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Tony GagliardiTony GagliardiAugust 28, 20177min1086
Tony Gagliardi
Tony Gagliardi

All is quiet on the minimum-wage front at the moment, but don’t think last year’s passage of Amendment 70 is any long-term cease fire. Advocates for higher rates will kick off the 2018 session of the Colorado General Assembly with a push to let cities and counties set their own minimum-wage rates.

New research put out by the National Federation of Independent Business is worth every Colorado policymaker’s attention. The minimum wage is not the only issue measured by NFIB’s Small Business Poll, Job Openings, an update on the one published 10 years ago. Other interesting findings include:

  • One-quarter of small employers have an open position they are trying to fill
  • Of those open positions, 56 percent are full-time jobs, 44 percent part-time
  • The percentage of small employers citing lack of specific skills as the reason a job applicant is not qualified remains unchanged between the 2007 and 2017 polls
  • The attitude and appearance of job-seekers seems to have improved from poll to poll.

Work history, social skills, legal issues, wage expectations, English/math competencies, and drugs were other reasons for applicant disqualification. Only the last showed a slight increase over the 2007 poll.

How small employers advertise open positions, how they’re compensating employees, how they promote, how they’re dealing with federal immigration requirements are also asked. It is, however, questions on the minimum wage that are most valuable for state legislators, given their direct influence on it.

“Would a minimum wage increase to $15 phased in over the next 3 years have a negative impact, positive impact or no impact on your business?”

  • Businesses with 1 to 9 employees—44 percent negative; 6 percent positive; 42 percent no impact; 8 percent don’t know
  • 10 to 19 employees—58 percent negative; 4 percent positive; 29 percent no impact; 9 percent don’t know
  • 20-249 employees—60 percent negative; 3 percent positive; 19 percent no impact; 18 percent don’t know
  • All firms—47 percent negative; 5 percent positive; 39 percent no impact; 9 percent don’t know.

Taking the results from just the 1-to-9-employee group, the poll asked what immediate actions small-business owners take when hit with a minimum-wage increase. (Some would take simultaneous actions, which is why the percentages don’t add up to 100)

  • 84 percent would raise prices
  • 76 percent would take lower earnings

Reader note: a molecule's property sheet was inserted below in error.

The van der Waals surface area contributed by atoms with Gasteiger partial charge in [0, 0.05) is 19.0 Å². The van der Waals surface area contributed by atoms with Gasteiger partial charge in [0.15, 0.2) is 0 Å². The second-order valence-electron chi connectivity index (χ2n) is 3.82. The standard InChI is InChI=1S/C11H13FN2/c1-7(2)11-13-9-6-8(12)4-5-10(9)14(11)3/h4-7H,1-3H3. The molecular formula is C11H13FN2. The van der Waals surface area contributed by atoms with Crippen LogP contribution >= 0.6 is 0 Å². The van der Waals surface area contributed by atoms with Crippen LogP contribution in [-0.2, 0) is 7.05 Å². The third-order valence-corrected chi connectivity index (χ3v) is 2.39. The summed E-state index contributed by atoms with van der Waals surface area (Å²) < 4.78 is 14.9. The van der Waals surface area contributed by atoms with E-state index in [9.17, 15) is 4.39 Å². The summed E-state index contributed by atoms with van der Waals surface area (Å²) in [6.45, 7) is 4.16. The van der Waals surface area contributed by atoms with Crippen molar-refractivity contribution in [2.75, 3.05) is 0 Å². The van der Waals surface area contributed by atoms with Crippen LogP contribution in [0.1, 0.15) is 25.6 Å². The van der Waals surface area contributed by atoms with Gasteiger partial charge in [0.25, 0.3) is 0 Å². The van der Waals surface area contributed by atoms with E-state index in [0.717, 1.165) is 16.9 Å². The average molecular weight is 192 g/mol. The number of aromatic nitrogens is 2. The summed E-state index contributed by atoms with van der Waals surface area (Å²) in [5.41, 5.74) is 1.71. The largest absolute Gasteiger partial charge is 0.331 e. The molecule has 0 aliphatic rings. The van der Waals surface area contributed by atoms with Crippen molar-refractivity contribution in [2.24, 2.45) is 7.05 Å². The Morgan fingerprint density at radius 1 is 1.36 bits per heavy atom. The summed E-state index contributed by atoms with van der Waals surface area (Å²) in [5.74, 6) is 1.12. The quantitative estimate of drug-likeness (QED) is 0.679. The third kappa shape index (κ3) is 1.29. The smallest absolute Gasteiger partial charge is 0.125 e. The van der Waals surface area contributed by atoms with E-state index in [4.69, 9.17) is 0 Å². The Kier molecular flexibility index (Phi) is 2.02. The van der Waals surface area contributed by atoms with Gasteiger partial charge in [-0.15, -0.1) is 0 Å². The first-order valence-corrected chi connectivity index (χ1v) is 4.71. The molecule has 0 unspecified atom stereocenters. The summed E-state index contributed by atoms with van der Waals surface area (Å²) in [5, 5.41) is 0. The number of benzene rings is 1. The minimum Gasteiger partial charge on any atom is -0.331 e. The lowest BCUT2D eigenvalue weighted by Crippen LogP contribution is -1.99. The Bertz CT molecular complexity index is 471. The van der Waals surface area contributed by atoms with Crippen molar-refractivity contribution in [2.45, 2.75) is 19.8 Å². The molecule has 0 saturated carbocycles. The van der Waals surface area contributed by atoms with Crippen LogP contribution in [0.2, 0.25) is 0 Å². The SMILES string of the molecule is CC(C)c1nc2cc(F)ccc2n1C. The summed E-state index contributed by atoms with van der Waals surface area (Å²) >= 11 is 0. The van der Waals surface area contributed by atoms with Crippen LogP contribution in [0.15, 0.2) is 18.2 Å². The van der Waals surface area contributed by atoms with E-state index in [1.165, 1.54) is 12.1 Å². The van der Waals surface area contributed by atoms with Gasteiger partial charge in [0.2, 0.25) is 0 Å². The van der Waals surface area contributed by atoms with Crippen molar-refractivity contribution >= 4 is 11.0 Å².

• 69 percent would not fill an open position
  • 67 percent would increase wages
  • 62 percent would decrease the number of employees
  • 62 percent would reduce employees’ hours
  • 57 percent would increase the use of less expensive or part-time workers.

Amendment 70 is not as draconian as the proposed minimum-wage increase in the Job Openings poll. It increases the rate by 90 cents a year until 2020 when it would reach $12 an hour. Still, the coping actions being taken now by small-business owners are the same, mainly higher prices for consumers and loss of job opportunities, especially for teens and young adults.

It is forever worth reminding everyone that the minimum wage is earned by just 2.7 percent of the nation’s workers, according to the U.S. Bureau of Labor Statistics, and most of them tend to be young. “Although workers under age 25 represented only about one-fifth of hourly paid workers, they made up about half of those paid the federal minimum wage or less. Among employed teenagers (ages 16 to 19) paid by the hour, about 10 percent earned the minimum wage or less, compared with about 2 percent of workers age 25 and older.”

In short, the minimum wage is an entry-level wage earned mostly by teenagers and young adults. One major effect in increasing the minimum wage is eliminating entry-level jobs. Despite these facts, proponents of ever-increasing rates wrongly argue that they’re needed to lift people out of poverty, even though little to no evidence exists to back it up.

Not content with Amendment 70’s passage, minimum-wage advocates now want the Colorado Legislature to allow local governments the ability to set their own rates, which would create a crazy quilt of minimum-wage rates throughout the state and a commensurate paperwork migraine for every business.

If NFIB’s recent poll reminds of us of anything, it’s that costs have consequences.


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Peter MarcusPeter MarcusJune 16, 20176min1905

A recent University of Colorado study backs up many of the arguments made by businesses who opposed raising the minimum wage in Colorado.

The study, published in the journal Regional Science and Urban Economics in May, comes after Colorado voters last November backed gradually raising the minimum wage to $12 per hour by 2020.